For 2006’s Pan’s Labyrinth, Guillermo del Toro returned to the sort of dark-fantasy drama that he began to hone with films like Cronos, Mimic, and The Devil’s Backbone. By this time, however, he had perfected the formula and delivered a masterful and haunting film set in the wake of The Spanish Civil War.
Young Ofelia (Ivana Baquero) arrives in the Spanish countryside with her pregnant mother Carmen (Ariadna Gil) who has recently remarried to the sadistic military captain Vidal (Sergi López). Since Ofelia’s mother is suffering a difficult pregnancy, she spends most of her time bedridden, and the shy young Ofelia, who likes to disappear into the world of her books tries to seek out the comfort of the maid Mercedes (Maribel Verdú) and avoid the cruelty of her stepfather Vidal, whose cruelty keeps reaching new depths as he tries to hunt down a remaining group of rebels hiding out in the surrounding forests.
Ofelia has always had a vivid imagination, but when she arrives at this new home, she meets a mythical faun, Pan (Doug Jones) who informs her she may be the princess of a mythical underground world. The more she believes, the more Ofelia begins to see and to crossover into this magical world of fauns, fairies, and giant toads. Is it real, or is it just a coping mechanism of an adolescent? The truth will have serious consequences when Ofelia is put in a position to decide what to do about the life of someone very important to her.
Del Tor’s film is visually stunning, a brilliant mix of practical effects and CGI that catapults us into an allegory about a young girl’s coming of age, a dysfunctional and abusive family situation, and how our myths influence our lives.
The clever part of Pan’s Labyrinth is the viewer is never really certain if it is a full-on fantasy where the fantastical elements are meant to be taken literally or just as the runaway imagination of a little girl using them as an escape. Depending on how the film is interpreted, it is either a tragedy or one of hope.
Pan’s Labyrinth was shot on 35mm Kodak Vision2 200T 5217, Vision2 500T 5218, and Vision 250D 5246 film stock using an Arriflex 435 ES camera with Zeiss Ultra Prime and Variable Prime lenses and a Moviecam Compact camera with Zeiss Ultra Prime and Variable Prime lenses and mastered with a 2K digital intermediate. The film has always had beautiful visual effects but has never exactly looked spectacular as far as visual quality, kind of similar to Lord of the Rings. Much of the color palette, especially in the “real world” portion of the film is dark, cold, greens, greys, and blues with a desaturated look. The fantasy world portion of the film brings the most splashes of color and warmth, with more earth tones, reds, oranges, and brighter lighting, but there has always been a sort of soft patina, a layer of soft graininess and soft lighting that kept this films from looking really crisp, and this is all an artistic choice. This 4K Ultra HD release, coming in a 1.85:1 HEVC 2160p (4K) encodement with HDR10 doesn’t really change any of that, but the film does look a little more colorful in the sense that there is more nuance in the palette of colors. The dynamic range, however, is limited still, so there isn’t too much ‘pop’ in the highlights. Candlelight, for instance, doesn’t really blaze very brightly, but the color of the fires has more variation than on the Blu-ray.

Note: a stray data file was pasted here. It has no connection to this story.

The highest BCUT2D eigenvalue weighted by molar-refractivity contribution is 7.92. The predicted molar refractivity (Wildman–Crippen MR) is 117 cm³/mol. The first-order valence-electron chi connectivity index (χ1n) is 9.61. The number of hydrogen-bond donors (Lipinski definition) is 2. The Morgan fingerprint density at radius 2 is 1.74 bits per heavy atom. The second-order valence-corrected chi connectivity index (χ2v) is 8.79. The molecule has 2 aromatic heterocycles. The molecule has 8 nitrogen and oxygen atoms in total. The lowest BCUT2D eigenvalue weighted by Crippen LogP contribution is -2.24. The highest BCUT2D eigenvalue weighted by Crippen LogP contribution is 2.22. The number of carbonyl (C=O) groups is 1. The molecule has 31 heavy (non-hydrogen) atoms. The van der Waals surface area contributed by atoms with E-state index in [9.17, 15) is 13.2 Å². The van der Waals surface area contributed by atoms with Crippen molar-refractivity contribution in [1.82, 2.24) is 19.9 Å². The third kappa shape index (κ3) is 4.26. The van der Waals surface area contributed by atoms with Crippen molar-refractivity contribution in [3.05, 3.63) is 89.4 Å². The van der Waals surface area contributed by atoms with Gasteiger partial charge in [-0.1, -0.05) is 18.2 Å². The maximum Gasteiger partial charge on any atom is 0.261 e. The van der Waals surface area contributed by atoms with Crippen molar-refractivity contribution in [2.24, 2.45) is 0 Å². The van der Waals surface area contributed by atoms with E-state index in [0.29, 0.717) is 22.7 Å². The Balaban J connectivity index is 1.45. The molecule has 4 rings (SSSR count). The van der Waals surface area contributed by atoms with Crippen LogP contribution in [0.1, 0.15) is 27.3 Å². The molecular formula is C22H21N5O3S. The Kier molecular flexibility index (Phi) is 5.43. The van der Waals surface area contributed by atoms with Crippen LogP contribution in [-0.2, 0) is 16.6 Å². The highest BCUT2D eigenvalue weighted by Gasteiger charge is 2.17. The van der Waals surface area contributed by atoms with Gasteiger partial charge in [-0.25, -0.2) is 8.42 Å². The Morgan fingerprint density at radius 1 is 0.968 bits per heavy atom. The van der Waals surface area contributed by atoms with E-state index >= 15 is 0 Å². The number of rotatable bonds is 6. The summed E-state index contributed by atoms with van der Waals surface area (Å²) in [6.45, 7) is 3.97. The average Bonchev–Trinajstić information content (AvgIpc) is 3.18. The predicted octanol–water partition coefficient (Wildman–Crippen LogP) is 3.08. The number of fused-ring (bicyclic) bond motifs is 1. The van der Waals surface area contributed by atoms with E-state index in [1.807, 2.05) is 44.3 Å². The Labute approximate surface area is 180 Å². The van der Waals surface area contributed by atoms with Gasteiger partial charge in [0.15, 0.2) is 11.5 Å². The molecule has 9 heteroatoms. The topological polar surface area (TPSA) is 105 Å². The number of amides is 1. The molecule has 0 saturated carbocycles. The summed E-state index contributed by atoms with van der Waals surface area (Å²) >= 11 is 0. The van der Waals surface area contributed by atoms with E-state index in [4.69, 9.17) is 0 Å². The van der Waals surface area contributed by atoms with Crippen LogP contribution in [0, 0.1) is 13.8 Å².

Pan’s Labyrinth on 4K Ultra HD comes with its original-language Spanish (Castilian) DTS-HD Master Audio 5.1 mix as the sole audio option. The 7.1 mix that appears on the accompanying Blu-ray is not present. That said, this is a very pleasant and well-balanced mix that places us in a lush fantasy world. It has superb dynamics, going from quiet whispers to booming explosions and gunfire while supplying clean full dialogue.
There is an abundance of interviews with Del Toro on this Pan’s Labyrinth release as well as other members of the crew included here, but they are all old bonus features in standard definition. The audio commentary is still a great listen.
- Enhanced Visual Commentary (Blu-ray Only)
- Audio commentary with director Guillermo Del Toro
- The Power of Myth (1.78:1; SD; 00:14:23)
- Pan and the Fairies (El Fanno y Las Hadas) (1.78:1; SD; 00:30:27)
- The Color and The Shape (1.78:1; SD; 00:04:01)
- The Lullaby:
- The Melody Echoes the Fairy Tale (1.78:1; SD; 00:02:47)
- Mercedes Lullaby (Nana de Mercedes) Progression (1.78:1; SD; 00:02:15)
- Director’s Notebook:
- Introduction (1.78:1; SD; 00:00:34)
- Del Toro’s Notes and Sketches
- Storyboard/Thumbnail Compares
- VFX Plate Comparison: Guillermo Del Toro and the Green Fairy
- The Charlie Rose Show (1.33:1; SD; 00:049:25)
- The Giant Toad
- The Fairies
- The Pale Man
- Marketing Campaign
- Poster Gallery
- Theatrical Teaser
- Theatrical Trailer
- TV Spots
The Final Assessment
A moving, classic modern fairy tale that has the feeling of a story that has been around for centuries, with Pan’s Labyrinth Guillermo del Toro proved his mettle as a unique voice in filmmaking. This 4K release gives the movie a good update, but not perhaps as stunning an upgrade as some other films that have been remastered to 4K.
Pan’s Labyrinth is out on 4K Ultra HD Combo October 1, 2019 from Warner Bros.
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